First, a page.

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Geely Becomes China's Third Largest Automaker with Strong Sales

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【Summary】Geely reported a 54 percent jump in net income for the six months through June. The company said in a filing Wednesday that its vehicle sales this year will beat its target of 1.58 million units. During this time, Geely overtook Japanese automakers Nissan, Honda and Toyota. The Hangzhou-based company is China’s number one private automaker after Great Wall Motors.

Paul Young    Aug 22, 2018 12:29 PM PT
Geely Becomes China's Third Largest Automaker with Strong Sales

Geely Automobile Holdings surpassed its top three Japanese rivals to become the third-largest automaker in China, behind Volkswagen and General Motors, Bloomberg reported. Geely's sales were boosted by new models, including the Vision S1 crossover, a vehicle that appeals to younger, urban buyers.

The automaker reported a 54 percent jump in net income for the six months through June. Geely said in a filing Wednesday that its vehicle sales this year will beat its target of 1.58 million units. During this time, Geely overtook Nissan, Honda and Toyota. The Hangzhou-based company is China's number one private automaker after Great Wall Motors.

Controlled by billionaire Li Shufu, Geely is among Chinese automakers seeking to dominate the auto industry as newer technologies such as electrification and autonomous driving reshape the future of transportation. Geely has been expanding its offerings, introducing new vehicles produced under the Lynk & CO brand jointly developed with Volvo.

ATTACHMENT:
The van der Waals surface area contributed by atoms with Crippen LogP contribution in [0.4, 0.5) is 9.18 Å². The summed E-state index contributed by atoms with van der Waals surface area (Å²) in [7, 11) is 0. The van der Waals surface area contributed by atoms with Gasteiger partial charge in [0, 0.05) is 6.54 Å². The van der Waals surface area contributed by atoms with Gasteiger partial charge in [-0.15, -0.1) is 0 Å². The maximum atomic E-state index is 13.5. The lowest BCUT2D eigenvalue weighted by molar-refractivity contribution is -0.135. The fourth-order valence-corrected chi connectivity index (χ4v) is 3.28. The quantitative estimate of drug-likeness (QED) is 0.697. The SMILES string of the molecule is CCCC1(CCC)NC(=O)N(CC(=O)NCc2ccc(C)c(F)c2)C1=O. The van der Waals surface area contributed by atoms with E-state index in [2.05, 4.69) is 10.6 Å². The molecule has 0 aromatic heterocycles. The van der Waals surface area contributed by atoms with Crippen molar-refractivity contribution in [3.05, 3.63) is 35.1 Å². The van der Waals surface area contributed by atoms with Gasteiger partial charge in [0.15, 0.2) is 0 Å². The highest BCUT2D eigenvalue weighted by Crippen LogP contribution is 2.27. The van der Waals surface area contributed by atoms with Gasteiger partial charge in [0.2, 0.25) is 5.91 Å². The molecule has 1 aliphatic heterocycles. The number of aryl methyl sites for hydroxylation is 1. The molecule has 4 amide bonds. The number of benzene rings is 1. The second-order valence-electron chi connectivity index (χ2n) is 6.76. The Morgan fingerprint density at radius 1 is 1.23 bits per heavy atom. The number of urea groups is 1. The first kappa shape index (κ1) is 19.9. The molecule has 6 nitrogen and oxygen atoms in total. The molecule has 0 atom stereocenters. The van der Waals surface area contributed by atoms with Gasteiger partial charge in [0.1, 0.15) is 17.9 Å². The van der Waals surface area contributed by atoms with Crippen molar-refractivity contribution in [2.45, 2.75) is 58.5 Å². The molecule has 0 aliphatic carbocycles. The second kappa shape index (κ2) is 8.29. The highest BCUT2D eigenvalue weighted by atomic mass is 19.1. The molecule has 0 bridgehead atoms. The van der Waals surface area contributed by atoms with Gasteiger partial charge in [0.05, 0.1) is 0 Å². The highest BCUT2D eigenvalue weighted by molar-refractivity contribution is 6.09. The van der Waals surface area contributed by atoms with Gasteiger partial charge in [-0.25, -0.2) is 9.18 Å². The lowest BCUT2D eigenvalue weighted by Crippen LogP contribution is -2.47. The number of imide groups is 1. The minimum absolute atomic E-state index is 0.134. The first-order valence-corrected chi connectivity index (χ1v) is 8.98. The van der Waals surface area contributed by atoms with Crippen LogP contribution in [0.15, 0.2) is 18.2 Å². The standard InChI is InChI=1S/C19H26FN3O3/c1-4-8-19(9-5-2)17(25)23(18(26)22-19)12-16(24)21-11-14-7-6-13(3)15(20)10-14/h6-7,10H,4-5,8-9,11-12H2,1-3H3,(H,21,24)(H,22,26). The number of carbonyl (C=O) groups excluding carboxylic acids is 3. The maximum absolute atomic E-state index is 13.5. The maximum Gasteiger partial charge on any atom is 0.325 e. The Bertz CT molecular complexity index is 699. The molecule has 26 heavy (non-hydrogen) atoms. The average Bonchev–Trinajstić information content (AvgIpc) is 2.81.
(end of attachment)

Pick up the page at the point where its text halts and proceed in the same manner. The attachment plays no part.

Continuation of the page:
"In view of an even stronger new products pipeline ahead, the Group should be in a good position to secure higher market share in China's passenger vehicle market in the near future," Geely said in its filing.

The mainland market share of the Hong Kong-listed company increased to 6.4 percent in the first half, from 5 percent in 2017. Geely sold 766,630 vehicles in the period, compared to 720,447 units sold by Nissan. In total, Geely sold 1.25 million vehicles in 2017.

Shufu, who is Geely's chairman, has been expanding his automotive empire. He purchased Volvo from Ford in 2010, as well as stakes in the iconic British sports-car maker Lotus Cars. Earlier this year, Shufu disclosed that he acquired a 9.7 percent stake in Daimler, making him the largest shareholder in the company.

Chinese car sales slumped for a second consecutive month in July as a slowing economy and a ongoing trade war with the U.S. Retail sales of cars and SUVs fell 5.4 percent to 1.6 million units in July, the China Passenger Car Association said. That compares with a 3.7 percent drop in June. However, Geely has been far outpacing the broader market, by posting a 43 percent increase in its sales in the first seven months this year.

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The Geely Bo Yue at a dealer showroom in Shanghai

Geely's ‘Pivot to SUV' strategy, which it announced in 2016, appears to be paying off. The company used its strength in the sedan segment to push hard into the SUV markets, launching three new SUVs models in 2016. Geely's flagship Bo Yue sold over 30,000 units in October 2017, followed by the Emgrand GS, the first crossover from Geely Auto and the popular Vision S1 SUV. Since launching in March 2016, Geely sold over 500,000 Bo Yue SUVs.

Net income at Geely rose to 6.67 billion yuan ($975 million) from 4.34 billion yuan a year ago, according to the filing. Revenue jumped 36 percent to 53.7 billion yuan.

Geely reported annual sales of 1,247,116 units in 2017, an increase of 63% from the previous year and beating their revised annual sales target of 1.1 million units. December 2017 sales reached a new high of 153,625 units, an increase of approximately 42% over the same period last year.

These sales figures represent a big turnaround for Geely. In 2008, Geely was rated dead last among China's 36 automakers. After purchasing Volvo for $1.8 billion in 2010, Geely became the first automaker to ship made-in-China Volvo vehicles to the United States.

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